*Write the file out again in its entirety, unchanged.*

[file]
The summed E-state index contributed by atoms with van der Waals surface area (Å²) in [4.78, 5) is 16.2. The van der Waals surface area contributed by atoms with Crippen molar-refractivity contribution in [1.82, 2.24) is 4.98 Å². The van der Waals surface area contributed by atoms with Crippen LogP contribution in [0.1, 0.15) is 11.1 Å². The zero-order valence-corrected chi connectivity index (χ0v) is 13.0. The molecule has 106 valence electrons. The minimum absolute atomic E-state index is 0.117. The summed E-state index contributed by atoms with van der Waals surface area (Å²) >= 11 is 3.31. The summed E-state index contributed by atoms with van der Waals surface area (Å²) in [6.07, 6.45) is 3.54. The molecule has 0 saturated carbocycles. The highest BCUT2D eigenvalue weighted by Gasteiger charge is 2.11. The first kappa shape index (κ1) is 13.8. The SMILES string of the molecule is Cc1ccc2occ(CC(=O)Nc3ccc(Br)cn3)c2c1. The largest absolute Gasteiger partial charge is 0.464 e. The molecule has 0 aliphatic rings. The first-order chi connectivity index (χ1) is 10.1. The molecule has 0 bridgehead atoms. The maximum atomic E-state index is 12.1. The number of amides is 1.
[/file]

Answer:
The summed E-state index contributed by atoms with van der Waals surface area (Å²) in [4.78, 5) is 16.2. The van der Waals surface area contributed by atoms with Crippen molar-refractivity contribution in [1.82, 2.24) is 4.98 Å². The van der Waals surface area contributed by atoms with Crippen LogP contribution in [0.1, 0.15) is 11.1 Å². The zero-order valence-corrected chi connectivity index (χ0v) is 13.0. The molecule has 106 valence electrons. The minimum absolute atomic E-state index is 0.117. The summed E-state index contributed by atoms with van der Waals surface area (Å²) >= 11 is 3.31. The summed E-state index contributed by atoms with van der Waals surface area (Å²) in [6.07, 6.45) is 3.54. The molecule has 0 saturated carbocycles. The highest BCUT2D eigenvalue weighted by Gasteiger charge is 2.11. The first kappa shape index (κ1) is 13.8. The SMILES string of the molecule is Cc1ccc2occ(CC(=O)Nc3ccc(Br)cn3)c2c1. The largest absolute Gasteiger partial charge is 0.464 e. The molecule has 0 aliphatic rings. The first-order chi connectivity index (χ1) is 10.1. The molecule has 0 bridgehead atoms. The maximum atomic E-state index is 12.1. The number of amides is 1.